Municipalities Recovering Better-than-Expected

Bailard’s Director of Fixed Income, Linda M. Beck, CFA, breaks down the impacts of the COVID-19 pandemic on the financial condition of state and local governments, with a special look at the State of California.


September 30, 2021


The COVID-19 pandemic took an exceptional toll on the national economy, as well as the economies of state and local government that rely heavily on tax revenue for funding. Even before the pandemic, receipts had become volatile largely due to economic and policy changes, as well as evolving consumer behavior. The pandemic and ensuing economic shutdowns caused tax revenues in the second quarter of 2020 to drop precipitously compared to the same period in 2019. Job losses by the end of April 2020 had driven the U.S. unemployment rate higher than any other time since the Great Depression. Some of the revenue losses were due to government-imposed restrictions, and others due to collections being deferred to later dates.


Although tax revenues dropped significantly, overall state revenues were more stable due to increased federal transfers to states and businesses. Intergovernmental federal transfers represent a large source of funding for states, which added some stability to most state’s revenue base and offset the declines. In hindsight, revenues were stronger coming out of the depths of the pandemic than initially feared. As COVID-related supplemental federal transfers wane, it is important for many municipalities to have their tax revenues rebound from the weak levels of early 2020.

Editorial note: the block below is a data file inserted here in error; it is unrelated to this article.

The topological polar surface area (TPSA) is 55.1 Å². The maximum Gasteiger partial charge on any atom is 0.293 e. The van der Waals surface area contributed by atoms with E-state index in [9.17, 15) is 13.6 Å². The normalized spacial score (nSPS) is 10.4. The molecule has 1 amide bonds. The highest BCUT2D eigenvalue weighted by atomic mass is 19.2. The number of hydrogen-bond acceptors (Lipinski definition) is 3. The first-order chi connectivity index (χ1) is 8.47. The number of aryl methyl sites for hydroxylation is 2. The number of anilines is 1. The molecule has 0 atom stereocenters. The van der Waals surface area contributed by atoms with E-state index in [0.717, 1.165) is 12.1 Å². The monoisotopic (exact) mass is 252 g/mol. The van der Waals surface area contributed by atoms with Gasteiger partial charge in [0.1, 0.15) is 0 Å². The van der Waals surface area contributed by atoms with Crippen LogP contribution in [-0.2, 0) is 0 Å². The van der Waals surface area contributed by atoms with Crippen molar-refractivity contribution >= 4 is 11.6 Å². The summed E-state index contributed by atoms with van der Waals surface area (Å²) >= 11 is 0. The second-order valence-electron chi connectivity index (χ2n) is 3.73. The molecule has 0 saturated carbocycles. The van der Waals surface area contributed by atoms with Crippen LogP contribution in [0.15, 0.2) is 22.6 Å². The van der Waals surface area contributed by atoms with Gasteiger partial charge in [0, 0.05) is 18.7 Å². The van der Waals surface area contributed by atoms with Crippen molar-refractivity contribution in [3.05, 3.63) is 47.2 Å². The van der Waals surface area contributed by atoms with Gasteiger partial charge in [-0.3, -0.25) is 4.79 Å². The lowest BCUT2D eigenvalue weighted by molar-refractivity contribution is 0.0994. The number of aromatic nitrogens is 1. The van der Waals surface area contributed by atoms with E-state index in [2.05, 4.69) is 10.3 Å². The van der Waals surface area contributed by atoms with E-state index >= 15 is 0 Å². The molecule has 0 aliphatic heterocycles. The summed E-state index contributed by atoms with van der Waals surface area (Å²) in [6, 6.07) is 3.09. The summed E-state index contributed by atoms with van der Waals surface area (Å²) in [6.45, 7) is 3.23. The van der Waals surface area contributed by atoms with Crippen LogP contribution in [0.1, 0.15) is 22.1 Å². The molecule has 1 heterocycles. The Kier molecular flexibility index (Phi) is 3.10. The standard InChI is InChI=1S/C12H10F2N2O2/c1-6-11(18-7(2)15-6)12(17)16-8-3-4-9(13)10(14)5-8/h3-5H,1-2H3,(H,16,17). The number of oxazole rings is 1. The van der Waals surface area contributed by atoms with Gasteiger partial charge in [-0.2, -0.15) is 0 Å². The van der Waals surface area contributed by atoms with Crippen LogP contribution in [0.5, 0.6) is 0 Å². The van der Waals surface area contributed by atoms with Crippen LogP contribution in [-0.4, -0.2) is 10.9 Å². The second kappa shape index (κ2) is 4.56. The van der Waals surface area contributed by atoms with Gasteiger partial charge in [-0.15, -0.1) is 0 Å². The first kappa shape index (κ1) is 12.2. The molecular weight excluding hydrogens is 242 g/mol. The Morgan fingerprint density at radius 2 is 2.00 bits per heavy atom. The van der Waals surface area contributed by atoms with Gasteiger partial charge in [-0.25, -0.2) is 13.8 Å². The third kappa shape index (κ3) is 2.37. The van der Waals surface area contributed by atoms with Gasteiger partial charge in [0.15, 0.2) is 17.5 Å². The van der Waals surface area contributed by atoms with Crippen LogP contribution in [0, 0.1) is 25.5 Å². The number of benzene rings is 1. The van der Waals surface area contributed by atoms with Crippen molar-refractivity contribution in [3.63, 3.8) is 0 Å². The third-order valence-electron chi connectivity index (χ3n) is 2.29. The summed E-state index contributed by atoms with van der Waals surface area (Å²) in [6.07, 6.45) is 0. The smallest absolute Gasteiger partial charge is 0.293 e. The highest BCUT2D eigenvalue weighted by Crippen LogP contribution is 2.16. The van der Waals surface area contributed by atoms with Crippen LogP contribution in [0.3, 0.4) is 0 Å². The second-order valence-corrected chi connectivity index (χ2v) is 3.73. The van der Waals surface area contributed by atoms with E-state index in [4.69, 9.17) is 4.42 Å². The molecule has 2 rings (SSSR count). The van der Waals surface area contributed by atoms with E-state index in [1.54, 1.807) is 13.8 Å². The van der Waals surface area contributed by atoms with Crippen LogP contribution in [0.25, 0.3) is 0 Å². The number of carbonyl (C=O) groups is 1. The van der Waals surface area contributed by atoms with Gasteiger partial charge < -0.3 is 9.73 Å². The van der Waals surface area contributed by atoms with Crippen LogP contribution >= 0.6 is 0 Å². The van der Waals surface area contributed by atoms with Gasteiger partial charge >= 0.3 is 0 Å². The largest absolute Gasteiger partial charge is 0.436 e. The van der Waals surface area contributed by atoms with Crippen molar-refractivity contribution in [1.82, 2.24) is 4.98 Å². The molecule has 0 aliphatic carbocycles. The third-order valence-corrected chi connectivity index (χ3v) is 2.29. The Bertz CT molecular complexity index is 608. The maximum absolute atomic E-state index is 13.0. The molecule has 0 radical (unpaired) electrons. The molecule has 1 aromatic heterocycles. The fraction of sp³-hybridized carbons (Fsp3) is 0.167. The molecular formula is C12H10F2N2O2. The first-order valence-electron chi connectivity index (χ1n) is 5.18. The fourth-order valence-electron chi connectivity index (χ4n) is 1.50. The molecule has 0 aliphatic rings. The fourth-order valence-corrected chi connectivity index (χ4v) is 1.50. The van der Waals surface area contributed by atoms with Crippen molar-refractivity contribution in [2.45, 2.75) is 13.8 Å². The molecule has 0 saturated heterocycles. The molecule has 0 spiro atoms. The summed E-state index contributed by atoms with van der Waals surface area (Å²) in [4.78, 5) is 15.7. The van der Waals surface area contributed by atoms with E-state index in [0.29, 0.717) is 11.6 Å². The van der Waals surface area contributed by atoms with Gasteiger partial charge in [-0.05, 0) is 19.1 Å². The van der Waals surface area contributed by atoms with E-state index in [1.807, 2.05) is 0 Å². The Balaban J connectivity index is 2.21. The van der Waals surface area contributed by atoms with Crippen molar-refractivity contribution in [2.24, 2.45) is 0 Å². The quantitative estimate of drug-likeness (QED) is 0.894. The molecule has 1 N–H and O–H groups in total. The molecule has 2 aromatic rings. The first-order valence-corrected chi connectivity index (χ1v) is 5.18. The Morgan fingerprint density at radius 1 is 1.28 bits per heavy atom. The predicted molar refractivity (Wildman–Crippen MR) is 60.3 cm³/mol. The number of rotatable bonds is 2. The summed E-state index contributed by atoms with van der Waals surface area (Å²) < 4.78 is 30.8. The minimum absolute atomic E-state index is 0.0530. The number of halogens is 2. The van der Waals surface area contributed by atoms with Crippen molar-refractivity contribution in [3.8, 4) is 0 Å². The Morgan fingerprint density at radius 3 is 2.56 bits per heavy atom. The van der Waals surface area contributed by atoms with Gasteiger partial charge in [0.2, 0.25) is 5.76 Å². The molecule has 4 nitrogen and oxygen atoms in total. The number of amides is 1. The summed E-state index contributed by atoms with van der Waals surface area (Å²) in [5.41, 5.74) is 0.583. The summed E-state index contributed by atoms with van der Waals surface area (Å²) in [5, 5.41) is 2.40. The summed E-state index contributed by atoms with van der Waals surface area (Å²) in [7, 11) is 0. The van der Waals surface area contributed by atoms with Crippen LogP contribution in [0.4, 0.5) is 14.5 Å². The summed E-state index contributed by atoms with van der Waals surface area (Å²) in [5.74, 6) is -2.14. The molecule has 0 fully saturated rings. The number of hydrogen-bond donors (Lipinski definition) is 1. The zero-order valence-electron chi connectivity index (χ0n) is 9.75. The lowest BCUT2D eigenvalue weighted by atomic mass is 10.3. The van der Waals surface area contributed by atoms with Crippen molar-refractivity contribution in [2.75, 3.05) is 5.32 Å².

A recovering, but inconsistent, economy

State and local governments’ main revenue sources are taxes on personal income, corporate income, sales, and property. After declining steeply in early 2020, these taxes had recovered by 3.4% based on a full year. This recovery had been progressively strengthening over the prior twelve months and was up 10.2% based solely on the first quarter. In part, the rebound was enabled by federal aid early in the pandemic, which helped stem the collapse in business activity. The ability of labor forces in some areas of the economy to work remotely further supported growth and, therefore, tax receipts.


Overall, the economy is recovering strongly and, though there is a lag, tax receipts reflect as such. The strength of the recovery has varied significantly, due to the diverse state and local policy decisions related to the pandemic, shutdowns, and differing responses of each area’s population to the pandemic. States like Idaho and Utah have recovered all their jobs, whereas Wyoming, Alaska, Mississippi, and Louisiana are experiencing the slowest rates of job growth in the nation, as a percent of pre-pandemic employment.


Personal income taxes top the list for states

Breaking down the tax receipts, the table on the next page illustrates that total personal income taxes not only had a 4.7% increase for the year ending March 31, 2021, but also represented the largest tax source for most states. Forty-two states and many localities impose an income tax; for the eight states that do not, they make up for these revenues through other sources, such as excise taxes. Economic growth was strong enough to support a staggering 30.7% increase in state corporate income taxes during Q1 2021.